It is something of a shock to arrive in either Melbourne or Sydney from New Zealand. The main reason is because the entire population of New Zealand will fit into either of these cities. This is quite a hard concept to grasp really. While Auckland holds around 1/3 of the NZ population, it is still dwarfed by other cities in our world.
These two main Australian population centres can therefore be quite intimidating, when you are not used to it, because of these huge crowds – especially in rush hour. Canberra is somewhat smaller (thankfully). So let us take a look at the 3 biggest stops on my trip.
My first impression of Melbourne was quite a good one, although our hotel was close to the business district and therefore things felt a tad deserted. I did think it smelled a bit (apparently it was referred to as Smellbourne back in the day – maybe the NZ air is truly much fresher!). Once we located other people, we discovered a large shopping centre, some lovely older buildings (note, I say older in the context of true age in Europe). There is an extensive tram system here (with a free circular route around the centre), lots of varied restaurants, some lovely arcades and the enormous MCG (Melbourne Cricket Ground) which holds over 100,000 people. We took in an Aussie Rules match while there with 55,000 others which was a real treat. The Queen Victoria Market is superb. The only thing really missing from the city is spectacular natural views – head for Canberra or Sydney for that.
Canberra divides opinion. Formed as a solution to Sydney and Melbourne arguing over who should be capital, it is a purpose-built capital city. It is unlike anywhere else I have ever been in the world. Some people dislike it and this seems rather ignorant if you haven’t been. It has a large man-made lake as the centre piece and is situated in beautiful mountainous surrounds. There are actually two houses of parliament (as the old one, which sits in front of the new one, was too small), with the new one being constructed into a hill, and a lot of embassies which are worth a tour to view. I really like it here because it is so different and there are a lot of free attractions. Give it a chance.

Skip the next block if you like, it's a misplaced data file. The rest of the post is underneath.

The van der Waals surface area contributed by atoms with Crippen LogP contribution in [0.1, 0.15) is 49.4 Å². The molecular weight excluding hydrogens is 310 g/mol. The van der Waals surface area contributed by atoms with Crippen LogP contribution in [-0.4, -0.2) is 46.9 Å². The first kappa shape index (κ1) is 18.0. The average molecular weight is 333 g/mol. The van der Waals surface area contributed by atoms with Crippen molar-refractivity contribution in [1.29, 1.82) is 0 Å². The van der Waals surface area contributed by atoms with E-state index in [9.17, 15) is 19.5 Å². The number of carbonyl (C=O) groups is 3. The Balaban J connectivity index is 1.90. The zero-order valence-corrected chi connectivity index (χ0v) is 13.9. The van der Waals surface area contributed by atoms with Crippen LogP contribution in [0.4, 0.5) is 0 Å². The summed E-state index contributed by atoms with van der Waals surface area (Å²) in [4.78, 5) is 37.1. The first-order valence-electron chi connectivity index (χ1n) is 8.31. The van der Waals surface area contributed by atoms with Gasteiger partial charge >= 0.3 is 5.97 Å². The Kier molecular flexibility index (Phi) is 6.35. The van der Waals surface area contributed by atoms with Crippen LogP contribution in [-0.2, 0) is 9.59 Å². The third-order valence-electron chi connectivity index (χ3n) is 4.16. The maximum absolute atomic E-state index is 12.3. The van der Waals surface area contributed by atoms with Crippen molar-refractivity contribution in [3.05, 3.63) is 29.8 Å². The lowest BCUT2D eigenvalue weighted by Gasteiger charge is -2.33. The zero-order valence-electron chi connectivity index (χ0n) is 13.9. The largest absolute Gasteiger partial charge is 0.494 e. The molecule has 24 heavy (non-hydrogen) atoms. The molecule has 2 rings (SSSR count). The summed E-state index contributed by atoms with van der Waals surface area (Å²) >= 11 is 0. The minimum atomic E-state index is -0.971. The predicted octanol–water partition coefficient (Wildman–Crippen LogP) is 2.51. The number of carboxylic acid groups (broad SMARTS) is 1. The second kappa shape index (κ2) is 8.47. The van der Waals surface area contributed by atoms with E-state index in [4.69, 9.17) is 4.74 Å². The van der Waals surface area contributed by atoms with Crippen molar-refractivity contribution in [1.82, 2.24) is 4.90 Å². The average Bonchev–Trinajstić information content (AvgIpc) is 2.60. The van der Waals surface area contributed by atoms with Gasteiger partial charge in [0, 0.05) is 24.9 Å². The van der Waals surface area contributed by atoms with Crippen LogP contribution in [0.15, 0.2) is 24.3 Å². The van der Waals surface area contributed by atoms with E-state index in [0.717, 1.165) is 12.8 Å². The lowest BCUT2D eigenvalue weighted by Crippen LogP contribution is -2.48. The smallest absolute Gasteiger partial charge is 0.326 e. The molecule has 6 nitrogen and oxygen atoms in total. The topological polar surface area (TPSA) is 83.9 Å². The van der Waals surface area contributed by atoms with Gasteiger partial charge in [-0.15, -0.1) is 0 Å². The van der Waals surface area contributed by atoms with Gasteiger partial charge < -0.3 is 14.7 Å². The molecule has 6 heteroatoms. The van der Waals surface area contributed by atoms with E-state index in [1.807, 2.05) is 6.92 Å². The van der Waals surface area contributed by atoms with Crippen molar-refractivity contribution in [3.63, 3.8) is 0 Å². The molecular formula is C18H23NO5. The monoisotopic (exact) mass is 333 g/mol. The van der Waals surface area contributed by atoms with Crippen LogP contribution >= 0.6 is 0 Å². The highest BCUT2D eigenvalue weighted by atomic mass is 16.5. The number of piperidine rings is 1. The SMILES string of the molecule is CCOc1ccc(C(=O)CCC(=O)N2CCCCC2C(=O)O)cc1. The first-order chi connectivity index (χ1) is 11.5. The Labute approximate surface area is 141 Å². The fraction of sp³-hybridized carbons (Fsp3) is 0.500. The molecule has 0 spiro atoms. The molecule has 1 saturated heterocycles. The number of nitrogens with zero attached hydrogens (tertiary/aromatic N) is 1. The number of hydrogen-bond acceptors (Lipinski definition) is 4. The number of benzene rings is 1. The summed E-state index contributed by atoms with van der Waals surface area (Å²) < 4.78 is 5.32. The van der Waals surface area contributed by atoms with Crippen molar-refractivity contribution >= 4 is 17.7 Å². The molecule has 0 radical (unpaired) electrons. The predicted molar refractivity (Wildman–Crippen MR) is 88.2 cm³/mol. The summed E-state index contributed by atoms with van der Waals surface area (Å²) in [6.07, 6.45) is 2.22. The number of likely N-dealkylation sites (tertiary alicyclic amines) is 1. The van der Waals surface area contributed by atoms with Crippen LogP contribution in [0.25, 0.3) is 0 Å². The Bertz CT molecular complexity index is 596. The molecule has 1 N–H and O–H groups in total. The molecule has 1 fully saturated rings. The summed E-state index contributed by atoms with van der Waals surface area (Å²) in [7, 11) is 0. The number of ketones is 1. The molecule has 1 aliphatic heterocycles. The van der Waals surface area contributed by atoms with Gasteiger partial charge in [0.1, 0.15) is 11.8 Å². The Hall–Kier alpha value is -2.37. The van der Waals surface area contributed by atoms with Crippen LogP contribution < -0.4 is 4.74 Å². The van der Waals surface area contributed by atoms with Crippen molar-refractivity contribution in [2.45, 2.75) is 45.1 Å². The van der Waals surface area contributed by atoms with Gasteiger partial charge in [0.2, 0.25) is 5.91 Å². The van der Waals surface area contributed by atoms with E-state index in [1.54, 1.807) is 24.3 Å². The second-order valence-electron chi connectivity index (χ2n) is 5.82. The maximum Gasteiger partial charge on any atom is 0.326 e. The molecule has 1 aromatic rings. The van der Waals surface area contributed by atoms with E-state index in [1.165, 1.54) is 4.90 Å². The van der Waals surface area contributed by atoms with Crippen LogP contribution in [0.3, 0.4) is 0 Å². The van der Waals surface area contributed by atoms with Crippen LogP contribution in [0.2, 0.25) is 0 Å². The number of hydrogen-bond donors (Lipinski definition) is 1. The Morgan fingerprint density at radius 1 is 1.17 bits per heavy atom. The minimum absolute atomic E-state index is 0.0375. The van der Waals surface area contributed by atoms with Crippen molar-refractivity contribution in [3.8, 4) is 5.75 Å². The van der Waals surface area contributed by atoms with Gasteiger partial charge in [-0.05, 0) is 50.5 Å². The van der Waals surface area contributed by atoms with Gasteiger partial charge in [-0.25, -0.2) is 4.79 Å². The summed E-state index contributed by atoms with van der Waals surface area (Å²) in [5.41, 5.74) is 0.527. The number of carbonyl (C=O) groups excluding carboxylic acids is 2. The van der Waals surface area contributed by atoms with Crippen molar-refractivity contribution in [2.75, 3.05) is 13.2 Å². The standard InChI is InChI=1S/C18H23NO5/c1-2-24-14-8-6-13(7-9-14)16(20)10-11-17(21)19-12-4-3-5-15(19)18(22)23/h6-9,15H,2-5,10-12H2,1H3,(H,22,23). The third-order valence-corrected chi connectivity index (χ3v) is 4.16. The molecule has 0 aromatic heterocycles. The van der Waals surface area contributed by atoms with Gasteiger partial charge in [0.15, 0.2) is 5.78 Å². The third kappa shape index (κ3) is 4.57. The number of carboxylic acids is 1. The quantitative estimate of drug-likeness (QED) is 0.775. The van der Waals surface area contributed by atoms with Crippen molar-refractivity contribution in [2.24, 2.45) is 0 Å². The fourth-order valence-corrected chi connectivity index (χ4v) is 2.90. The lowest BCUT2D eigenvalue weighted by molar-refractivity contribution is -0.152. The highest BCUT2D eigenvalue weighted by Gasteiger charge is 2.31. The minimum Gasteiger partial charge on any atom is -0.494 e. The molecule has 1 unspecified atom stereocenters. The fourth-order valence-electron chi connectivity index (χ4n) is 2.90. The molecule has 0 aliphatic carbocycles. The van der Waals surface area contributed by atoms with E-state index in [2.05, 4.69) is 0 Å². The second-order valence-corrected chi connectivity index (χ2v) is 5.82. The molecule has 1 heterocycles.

While here, I met a man called Pat who is part of a peaceful Aboriginal protest which has been near the old houses of parliament for around 43 years. He took the time to chat about the difficulties they face in ensuring the native population receive a fair deal and how things change as governments change. He was a really interesting man and it was easy to sympathise with how hard it must be for Australia to step positively forward as one people – especially as there are genuine historical (and it must also be said, current) racism issues against the Aboriginal people which stretch back to the original British occupation.
Sydney must have one of the most famous skylines of any city in the world. In many ways it is a crowning glory of Australia on the world stage. The tourist zones are lovely…but I wouldn’t say I like it a lot outside of these areas…like so many large centres, it is noisy and smelly (from the cars). There are some great shopping areas and arcades which include a lovely Victoria centre which takes up a whole city block. We climbed the bridge and watched opera at the opera house – both great but more on them in separate posts.
A Chinatown Question
I have to ask but has anyone ever been to a Chinatown that isn’t just a pretty gate and a load of restaurants and shops selling apparently cheap knock-offs? I ask out of curiosity as I really don’t understand the appeal of such areas for tourists. I’d be interested in any thoughts. They never really feel like they are worth spending much time in to me.